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The Magic Cafe Forum Index » » The workshop » » How Hard Could It Be? (1 Likes) Printer Friendly Version

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FatherWilliam57
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Beaver, PA
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What about this for a portable performance table for parlor shows? Shouldn't be too hard to build one...

http://www.houzz.com/photos/16946273/Dis......r-tables
The Rev. William B. Henry, Jr.
"If this be magic, let it be an art..." - Leontes
(Winter's Tale, Act 5, Scene 3)
FatherWilliam57
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Of course, this wouldn't be terribly difficult either...

http://www.candyconceptsinc.com/Four-Pan......996.html
The Rev. William B. Henry, Jr.
"If this be magic, let it be an art..." - Leontes
(Winter's Tale, Act 5, Scene 3)
QuailCreek
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Nice find, FatherWilliam. Thanks for sharing.
Regards,
Silverthorne
Cliffg37
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Thank you for finding this Father, I think it is a great table, farily easy to build, and the fabric front gives two major benefots. One is less weight to carry around, the other is the ability to change the fabric for different venues or shows. One idea that comes to mind is a fold out front that is the reveal of a chosen card or some such.
Magic is like Science,
Both are fun if you do it right!
Michael Baker
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I REALLY like that first one! Great find!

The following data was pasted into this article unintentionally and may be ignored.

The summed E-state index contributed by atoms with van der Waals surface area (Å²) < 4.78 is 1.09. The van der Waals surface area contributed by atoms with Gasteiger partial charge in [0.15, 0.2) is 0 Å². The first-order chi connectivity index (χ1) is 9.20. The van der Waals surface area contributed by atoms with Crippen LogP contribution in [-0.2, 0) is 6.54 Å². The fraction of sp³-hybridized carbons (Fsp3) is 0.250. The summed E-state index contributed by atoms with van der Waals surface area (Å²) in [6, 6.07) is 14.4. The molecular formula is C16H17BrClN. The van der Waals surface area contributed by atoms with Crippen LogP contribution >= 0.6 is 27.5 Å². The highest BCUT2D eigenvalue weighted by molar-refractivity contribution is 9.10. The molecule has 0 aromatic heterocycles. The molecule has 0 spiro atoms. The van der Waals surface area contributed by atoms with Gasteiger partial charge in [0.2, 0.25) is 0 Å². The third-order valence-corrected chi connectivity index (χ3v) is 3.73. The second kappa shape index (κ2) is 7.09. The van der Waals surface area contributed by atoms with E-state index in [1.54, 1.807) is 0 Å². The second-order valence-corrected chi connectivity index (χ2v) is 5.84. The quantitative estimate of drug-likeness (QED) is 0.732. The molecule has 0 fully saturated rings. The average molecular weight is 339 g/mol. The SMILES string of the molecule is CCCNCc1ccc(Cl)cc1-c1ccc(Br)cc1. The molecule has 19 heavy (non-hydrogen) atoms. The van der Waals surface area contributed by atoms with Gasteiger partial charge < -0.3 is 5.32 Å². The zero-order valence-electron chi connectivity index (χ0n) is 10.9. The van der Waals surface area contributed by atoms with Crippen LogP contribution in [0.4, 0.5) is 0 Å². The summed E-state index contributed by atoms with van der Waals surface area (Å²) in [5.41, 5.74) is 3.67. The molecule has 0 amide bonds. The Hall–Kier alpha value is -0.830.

~michael baker
The Magic Company
Bluesman
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Thanks for posting this. I love the first one. I'm with Cliffg37 about the ability to change the fabric for different venues or shows.
I will have to make one of these myself.


Emmett Smile
Christian Wilde
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Very interesting. I'm looking into ways to make table legs fold under the table. This looks somewhat easier to accomplish than a Harbin-style folding system. Maybe not so flashy but equally practical Smile
Eldon
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The first one reminds me of a Mak Magic Night Club Table with an extra section in the front.
Michael Baker
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Quote:
On Jan 12, 2015, Eldon wrote:
The first one reminds me of a Mak Magic Night Club Table with an extra section in the front.


Yes. I was intrigued by the hinge down the center. That element usually looks ugly on a solid panel, but this "frame" design is made for that feature.
~michael baker
The Magic Company
Cliffg37
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I have been thinking about building one of these, and I seem to have missed something. The hinges don't line up right to my eyes.

The front center line of the table folds on the hinges forward, bringing the right and left sides together.
So far so good.
But the side pieces? They look like the wings fold inside. This would not allow the the front to fully close as the picture on the web site shows.

Am I wrong?

I would put the front hinge on the outside where the fabric will cover it easily. The center folds inward and then the wings fold out to make the whole thing fairly flat.
Magic is like Science,
Both are fun if you do it right!
QuailCreek
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I think the center ones are lose pin hinges.
Regards,
Silverthorne
Cliffg37
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That would do it.
Thanks.
Magic is like Science,
Both are fun if you do it right!
Michael Baker
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No need for loose pin hinges, Just mount them properly so the whole table accordion folds. If you look at all the photos, you will see huge discrepancies. It also shows what appears to be a hinge once placed and then removed. I chalk all this up to the genius of some foreign assembly line worker. The rear view shows the hinges all mounted on the inside. The front view shows different. Neither configuration will work.